Robert Oakes is making the case that one relatively low-cost, low-stress cure for what ails the long-term care insurance (LTCI) community could be a wave of system upgrades.
Some say that, to a man with a hammer, everything looks like a nail.
Oakes has a hammer: He is chief executive officer of InsPro Technologies, an insurance software and administrative services company.
InsPro already administers or helps other plan administrators administer about 975,000 U.S. LTCI policies, or about 10 percent of the policies that are now in force.
Oakes makes what sounds like a credible case that, if carriers with old LTCI administration systems don’t get a hammer to nail down LTCI claims problems from InsPro, they should get the hammer somewhere.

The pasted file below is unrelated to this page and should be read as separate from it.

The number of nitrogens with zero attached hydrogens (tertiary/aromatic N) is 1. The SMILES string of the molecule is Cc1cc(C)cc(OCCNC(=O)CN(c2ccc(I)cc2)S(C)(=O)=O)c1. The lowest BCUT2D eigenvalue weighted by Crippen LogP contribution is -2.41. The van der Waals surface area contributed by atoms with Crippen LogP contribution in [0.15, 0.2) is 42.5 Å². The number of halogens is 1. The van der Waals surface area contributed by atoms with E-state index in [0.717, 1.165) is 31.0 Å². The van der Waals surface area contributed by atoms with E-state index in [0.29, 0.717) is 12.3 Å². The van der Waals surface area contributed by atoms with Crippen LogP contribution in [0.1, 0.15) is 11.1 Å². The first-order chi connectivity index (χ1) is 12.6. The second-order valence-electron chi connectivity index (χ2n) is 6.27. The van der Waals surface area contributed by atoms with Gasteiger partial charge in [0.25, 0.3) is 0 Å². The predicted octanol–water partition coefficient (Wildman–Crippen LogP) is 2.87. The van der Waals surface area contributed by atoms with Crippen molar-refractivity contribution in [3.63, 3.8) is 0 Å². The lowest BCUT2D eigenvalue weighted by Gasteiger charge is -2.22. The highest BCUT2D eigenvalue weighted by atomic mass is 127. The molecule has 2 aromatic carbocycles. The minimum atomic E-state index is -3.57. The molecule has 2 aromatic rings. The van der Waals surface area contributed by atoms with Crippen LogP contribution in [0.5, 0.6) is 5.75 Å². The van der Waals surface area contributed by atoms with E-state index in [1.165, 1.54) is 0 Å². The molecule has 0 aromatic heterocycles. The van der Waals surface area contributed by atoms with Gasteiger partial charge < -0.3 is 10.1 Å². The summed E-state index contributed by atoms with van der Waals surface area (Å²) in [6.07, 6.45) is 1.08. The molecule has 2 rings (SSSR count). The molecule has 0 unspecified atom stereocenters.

The American Association for Long-Term Care Insurance (AALTCI) reported in a summary of results from an industry survey that the 10 participating carriers paid $6.6 billion to a total of about 200,000 policyholders in 2011.
But U.S. insurers first began selling large numbers of LTCI policies in the 1980s, and holders of even some of the policies sold in those early days are just starting to have a need to file claims, Oakes said.
Many of the policies sold in the early 1980s and the 1990s offered generous benefits, based on the idea that the issuer could earn high returns on relatively safe investments in government and corporate bonds, Oakes said.
Insurers put in tighter benefits limits after 2000, and eventually began pulling back from selling new policies.
But “we don’t really see shrinkage in the current number of insureds,” Oakes said.